I just got back from vacation. My body got back several days before my mind, but that’s neither here nor there. One glorious evening, I went kayaking on the Hudson River. Before we got started, our guide had us do a yoga move, balancing on one leg with our other foot resting against the inner knee in order to ascertain our balancing skills. This way he could know whether to take us out in the sporty, but easily-tipped kayak or the heavier, bulky one that was less likely to flip over. This launched all of us into a conversation about how people tend to lose their balance as they age and the reality that this doesn’t have to happen. In fact the reason we lose balance is because we’re no longer doing things that require us to work on it, things like walking fences and roller skating and even skiing. And that made me think about the fact that everything isn’t like riding a bike. Sometimes you have to practice your skills, even when you don’t need them, because you may wish later that you had them.
For me, for example, one issue has always been time management. There are the normal issues of running a business, helping my associates, business development, client relationships, talking with the accountant, writing a blog…. But I also find that a number of our clients only call us during crises (NOT what I would advise by the way). Because of that, everything has to sometimes be put on hold while we deal with the crisis, which sets other things back and makes me forget what I was about to do. Over the years, through lots and lots of practice, I’ve almost gotten to where such moments don’t throw me at all. I can slide over them like you slide over a wave. But it takes a lot of practice.
As a business owner, it’s easy to get out of practice on things you need to do. Like checking in with managers and employees to see how things are going. Or making yourself learn the new technology you bought for the office so people don’t make “Inept CEO” jokes, or setting aside time to do strategic thinking.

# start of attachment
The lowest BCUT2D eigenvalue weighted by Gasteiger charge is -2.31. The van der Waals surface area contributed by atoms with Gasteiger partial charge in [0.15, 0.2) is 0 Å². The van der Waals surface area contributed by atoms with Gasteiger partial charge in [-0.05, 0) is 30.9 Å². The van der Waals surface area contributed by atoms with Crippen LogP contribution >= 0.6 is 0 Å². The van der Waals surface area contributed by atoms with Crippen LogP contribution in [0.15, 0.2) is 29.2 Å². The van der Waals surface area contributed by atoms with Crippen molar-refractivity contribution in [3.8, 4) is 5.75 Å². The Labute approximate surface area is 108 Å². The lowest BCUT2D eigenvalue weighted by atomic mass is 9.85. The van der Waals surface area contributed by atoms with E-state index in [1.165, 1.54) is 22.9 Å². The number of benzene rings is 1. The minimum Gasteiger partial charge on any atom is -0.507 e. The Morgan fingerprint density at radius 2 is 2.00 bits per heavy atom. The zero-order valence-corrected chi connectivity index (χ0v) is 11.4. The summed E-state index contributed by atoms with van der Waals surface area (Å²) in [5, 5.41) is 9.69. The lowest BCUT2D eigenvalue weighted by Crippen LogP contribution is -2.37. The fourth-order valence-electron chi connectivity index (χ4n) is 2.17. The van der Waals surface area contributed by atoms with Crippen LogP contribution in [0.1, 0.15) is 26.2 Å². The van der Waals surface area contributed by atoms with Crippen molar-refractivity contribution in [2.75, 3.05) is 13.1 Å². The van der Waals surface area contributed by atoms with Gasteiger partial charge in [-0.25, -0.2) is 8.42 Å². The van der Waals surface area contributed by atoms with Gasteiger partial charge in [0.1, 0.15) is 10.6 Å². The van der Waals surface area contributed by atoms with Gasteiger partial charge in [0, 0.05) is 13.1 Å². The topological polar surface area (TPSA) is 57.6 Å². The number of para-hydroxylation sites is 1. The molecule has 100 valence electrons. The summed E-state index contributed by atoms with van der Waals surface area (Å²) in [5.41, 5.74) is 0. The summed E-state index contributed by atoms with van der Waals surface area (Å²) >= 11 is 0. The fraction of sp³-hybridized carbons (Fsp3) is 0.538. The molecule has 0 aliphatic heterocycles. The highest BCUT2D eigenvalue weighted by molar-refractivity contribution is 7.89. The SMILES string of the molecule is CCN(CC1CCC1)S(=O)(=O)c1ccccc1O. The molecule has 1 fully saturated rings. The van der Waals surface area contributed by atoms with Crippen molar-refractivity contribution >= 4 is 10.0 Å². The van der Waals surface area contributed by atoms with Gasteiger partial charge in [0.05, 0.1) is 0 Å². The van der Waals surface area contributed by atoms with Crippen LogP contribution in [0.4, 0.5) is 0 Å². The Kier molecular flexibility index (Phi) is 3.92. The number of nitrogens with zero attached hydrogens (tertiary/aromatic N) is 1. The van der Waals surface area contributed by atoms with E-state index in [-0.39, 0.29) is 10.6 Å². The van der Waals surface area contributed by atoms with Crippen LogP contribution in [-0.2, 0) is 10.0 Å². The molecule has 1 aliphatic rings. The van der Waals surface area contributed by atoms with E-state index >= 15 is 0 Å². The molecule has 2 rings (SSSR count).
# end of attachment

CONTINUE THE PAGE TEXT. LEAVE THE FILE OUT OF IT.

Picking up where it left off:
Habits, as we all know, are hard to build and easy to break. How many times has a class been perceived as a waste because the training didn’t stick? It was a great idea and it would have made all the difference in the world…but nobody took the time to practice any of the new skills. So now, nobody uses them, and it was money down the drain. If there’s something we want to get good at, or remain good at, we actually have to plan around practicing. We have to think about what is getting in the way of our achieving or preserving that skill set. The thing is, we generally do practice the things we want to practice. If the reward is great enough or the punishment harsh enough, we do that stuff. But there are really important skills that we let fall down…for a day, and then a week, and then it’s more comfortable just not to think about it.
Until we’re standing on the side of the Hudson River on one leg, thinking “I don’t want to be in the bulky, slow kayak.”
We work with companies on a project basis or on retainer, providing a custom level of HR help designed for your business, with offices in Austin, San Antonio, Dallas and Houston. Contact me at Caroline@valentinehr.com or call (512) 420-8267